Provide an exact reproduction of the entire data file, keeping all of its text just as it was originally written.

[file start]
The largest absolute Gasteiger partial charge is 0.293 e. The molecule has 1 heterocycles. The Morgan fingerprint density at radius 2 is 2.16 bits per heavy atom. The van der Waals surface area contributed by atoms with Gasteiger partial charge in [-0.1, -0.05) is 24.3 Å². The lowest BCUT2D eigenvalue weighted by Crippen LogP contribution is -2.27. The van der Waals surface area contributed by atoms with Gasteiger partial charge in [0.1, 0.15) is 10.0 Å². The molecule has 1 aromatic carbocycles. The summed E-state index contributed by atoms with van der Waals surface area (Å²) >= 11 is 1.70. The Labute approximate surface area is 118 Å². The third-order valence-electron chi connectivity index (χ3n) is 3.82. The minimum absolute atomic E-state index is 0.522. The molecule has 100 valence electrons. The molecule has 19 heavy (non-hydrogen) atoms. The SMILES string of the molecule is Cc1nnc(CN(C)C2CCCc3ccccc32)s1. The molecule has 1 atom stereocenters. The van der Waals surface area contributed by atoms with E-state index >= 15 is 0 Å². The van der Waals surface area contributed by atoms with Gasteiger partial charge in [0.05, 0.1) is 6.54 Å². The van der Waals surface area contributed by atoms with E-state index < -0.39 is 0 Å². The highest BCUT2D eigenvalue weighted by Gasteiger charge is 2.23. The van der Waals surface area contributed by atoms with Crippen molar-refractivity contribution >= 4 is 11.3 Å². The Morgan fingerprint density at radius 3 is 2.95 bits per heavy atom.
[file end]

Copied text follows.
The largest absolute Gasteiger partial charge is 0.293 e. The molecule has 1 heterocycles. The Morgan fingerprint density at radius 2 is 2.16 bits per heavy atom. The van der Waals surface area contributed by atoms with Gasteiger partial charge in [-0.1, -0.05) is 24.3 Å². The lowest BCUT2D eigenvalue weighted by Crippen LogP contribution is -2.27. The van der Waals surface area contributed by atoms with Gasteiger partial charge in [0.1, 0.15) is 10.0 Å². The molecule has 1 aromatic carbocycles. The summed E-state index contributed by atoms with van der Waals surface area (Å²) >= 11 is 1.70. The Labute approximate surface area is 118 Å². The third-order valence-electron chi connectivity index (χ3n) is 3.82. The minimum absolute atomic E-state index is 0.522. The molecule has 100 valence electrons. The molecule has 19 heavy (non-hydrogen) atoms. The SMILES string of the molecule is Cc1nnc(CN(C)C2CCCc3ccccc32)s1. The molecule has 1 atom stereocenters. The van der Waals surface area contributed by atoms with E-state index >= 15 is 0 Å². The van der Waals surface area contributed by atoms with Gasteiger partial charge in [0.05, 0.1) is 6.54 Å². The van der Waals surface area contributed by atoms with E-state index < -0.39 is 0 Å². The highest BCUT2D eigenvalue weighted by Gasteiger charge is 2.23. The van der Waals surface area contributed by atoms with Crippen molar-refractivity contribution >= 4 is 11.3 Å². The Morgan fingerprint density at radius 3 is 2.95 bits per heavy atom.